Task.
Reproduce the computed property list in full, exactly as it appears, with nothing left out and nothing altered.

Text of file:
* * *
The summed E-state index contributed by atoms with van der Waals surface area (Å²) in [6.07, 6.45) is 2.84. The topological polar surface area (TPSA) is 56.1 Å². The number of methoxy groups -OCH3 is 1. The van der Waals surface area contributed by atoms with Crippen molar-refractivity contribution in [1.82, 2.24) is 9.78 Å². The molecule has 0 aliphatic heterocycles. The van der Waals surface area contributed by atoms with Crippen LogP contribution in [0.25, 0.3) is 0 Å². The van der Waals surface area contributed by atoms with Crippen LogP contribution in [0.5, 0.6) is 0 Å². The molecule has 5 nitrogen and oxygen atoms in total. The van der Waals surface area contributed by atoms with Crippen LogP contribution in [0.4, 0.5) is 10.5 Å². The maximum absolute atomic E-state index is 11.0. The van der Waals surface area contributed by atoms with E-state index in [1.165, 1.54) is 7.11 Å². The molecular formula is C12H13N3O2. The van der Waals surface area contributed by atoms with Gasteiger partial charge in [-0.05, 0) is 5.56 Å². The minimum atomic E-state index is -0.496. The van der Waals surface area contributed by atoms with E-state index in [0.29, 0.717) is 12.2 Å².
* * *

The summed E-state index contributed by atoms with van der Waals surface area (Å²) in [6.07, 6.45) is 2.84. The topological polar surface area (TPSA) is 56.1 Å². The number of methoxy groups -OCH3 is 1. The van der Waals surface area contributed by atoms with Crippen molar-refractivity contribution in [1.82, 2.24) is 9.78 Å². The molecule has 0 aliphatic heterocycles. The van der Waals surface area contributed by atoms with Crippen LogP contribution in [0.25, 0.3) is 0 Å². The van der Waals surface area contributed by atoms with Crippen LogP contribution in [0.5, 0.6) is 0 Å². The molecule has 5 nitrogen and oxygen atoms in total. The van der Waals surface area contributed by atoms with Crippen LogP contribution in [0.4, 0.5) is 10.5 Å². The maximum absolute atomic E-state index is 11.0. The van der Waals surface area contributed by atoms with E-state index in [1.165, 1.54) is 7.11 Å². The molecular formula is C12H13N3O2. The van der Waals surface area contributed by atoms with Gasteiger partial charge in [-0.05, 0) is 5.56 Å². The minimum atomic E-state index is -0.496. The van der Waals surface area contributed by atoms with E-state index in [0.29, 0.717) is 12.2 Å².